Furthermore, KDM5D-dependent chromatin marks and transcriptome changes revealed repression of epithelial tight junctions and regulators of major histocompatibility complex class I (MHC I) .

KDM5D deletion in CRC cancer cells increases tight junction integrity, reduces cell invasiveness, and enhances CD8+ T cell killing of cancer cells.

In contrast, mice genetically engineered with KDM5D specifically overexpressed KDM5D in cancer cells and showed a propensity for more aggressive tumors.

Why men are more likely to develop cancer and have worse outcomes than women?

KDM5D inhibits processing and presentation of MHC class I antigens

Thus, KRAS*-STAT4-mediated upregulation of Y-chromosomal KDM5D significantly contributes to sex differences in KRAS* CRC by disrupting cancer cell adhesion properties and tumor immunity, providing an actionable strategy for reducing the risk of metastasis in KRAS* CRC patients. treatment strategy.

Y chromosome loss facilitates immune escape in cancer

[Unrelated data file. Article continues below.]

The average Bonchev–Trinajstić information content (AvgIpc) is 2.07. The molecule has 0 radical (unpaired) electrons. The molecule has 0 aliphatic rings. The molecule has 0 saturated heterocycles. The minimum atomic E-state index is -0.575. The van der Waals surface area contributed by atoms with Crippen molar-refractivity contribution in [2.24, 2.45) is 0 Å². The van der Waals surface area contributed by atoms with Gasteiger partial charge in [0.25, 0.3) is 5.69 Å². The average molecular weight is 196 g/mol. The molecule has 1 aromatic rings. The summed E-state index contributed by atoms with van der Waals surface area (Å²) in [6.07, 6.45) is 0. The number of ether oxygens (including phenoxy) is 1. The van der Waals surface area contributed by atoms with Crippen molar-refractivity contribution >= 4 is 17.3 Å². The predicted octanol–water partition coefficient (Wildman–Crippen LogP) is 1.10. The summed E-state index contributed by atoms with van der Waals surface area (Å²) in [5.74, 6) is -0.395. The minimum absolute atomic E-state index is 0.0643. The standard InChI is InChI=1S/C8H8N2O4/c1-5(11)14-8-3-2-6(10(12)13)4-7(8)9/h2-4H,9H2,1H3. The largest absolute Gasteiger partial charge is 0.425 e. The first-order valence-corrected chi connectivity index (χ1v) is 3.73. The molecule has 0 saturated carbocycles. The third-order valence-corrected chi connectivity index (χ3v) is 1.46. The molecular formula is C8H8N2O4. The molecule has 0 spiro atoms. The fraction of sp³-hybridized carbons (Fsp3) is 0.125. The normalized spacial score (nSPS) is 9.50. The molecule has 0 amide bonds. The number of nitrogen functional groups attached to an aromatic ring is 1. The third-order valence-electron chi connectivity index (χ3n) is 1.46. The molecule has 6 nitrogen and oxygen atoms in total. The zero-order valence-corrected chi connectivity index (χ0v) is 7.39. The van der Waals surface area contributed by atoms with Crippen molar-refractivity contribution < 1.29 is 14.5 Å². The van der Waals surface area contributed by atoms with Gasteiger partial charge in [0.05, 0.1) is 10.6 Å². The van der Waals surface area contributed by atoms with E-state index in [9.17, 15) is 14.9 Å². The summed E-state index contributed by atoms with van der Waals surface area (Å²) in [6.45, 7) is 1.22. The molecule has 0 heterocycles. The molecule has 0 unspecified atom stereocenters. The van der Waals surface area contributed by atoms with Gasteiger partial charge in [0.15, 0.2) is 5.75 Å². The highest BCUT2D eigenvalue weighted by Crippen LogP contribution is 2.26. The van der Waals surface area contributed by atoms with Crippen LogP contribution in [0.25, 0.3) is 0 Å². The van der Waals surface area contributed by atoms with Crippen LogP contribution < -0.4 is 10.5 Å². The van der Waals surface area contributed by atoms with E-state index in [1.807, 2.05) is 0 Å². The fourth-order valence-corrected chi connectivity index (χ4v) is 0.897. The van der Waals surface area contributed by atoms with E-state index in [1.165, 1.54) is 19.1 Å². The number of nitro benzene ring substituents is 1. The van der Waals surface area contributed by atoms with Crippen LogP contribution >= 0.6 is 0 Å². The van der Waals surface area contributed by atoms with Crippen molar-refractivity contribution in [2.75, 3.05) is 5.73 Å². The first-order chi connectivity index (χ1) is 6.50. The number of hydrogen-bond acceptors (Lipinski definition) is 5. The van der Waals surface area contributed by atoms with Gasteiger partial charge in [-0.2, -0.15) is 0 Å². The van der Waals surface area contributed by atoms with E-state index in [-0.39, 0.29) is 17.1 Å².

The Y chromosome is crucial for male sex determination and spermatogenesis. Recent studies have shown that loss of the Y chromosome (LOY) is present in several cancer types, including 10-40% of bladder cancers.

This is not surprising, as bladder cancer is often caused by environmental factors, such as exposure to tobacco or industrial chemicals, both of which can lead to DNA damage and LOY. However, the clinical and biological significance between LOY and cancer is still unclear.

In this study at Cedars-Sinai Medical Center, the research team used genomics and transcriptomics studies to report that LOY is associated with poor prognosis in bladder cancer patients.

The research team first conducted a statistical analysis of the clinical data of 300 male bladder cancer patients, thereby identifying an association between Y chromosome deletion and poorer prognosis.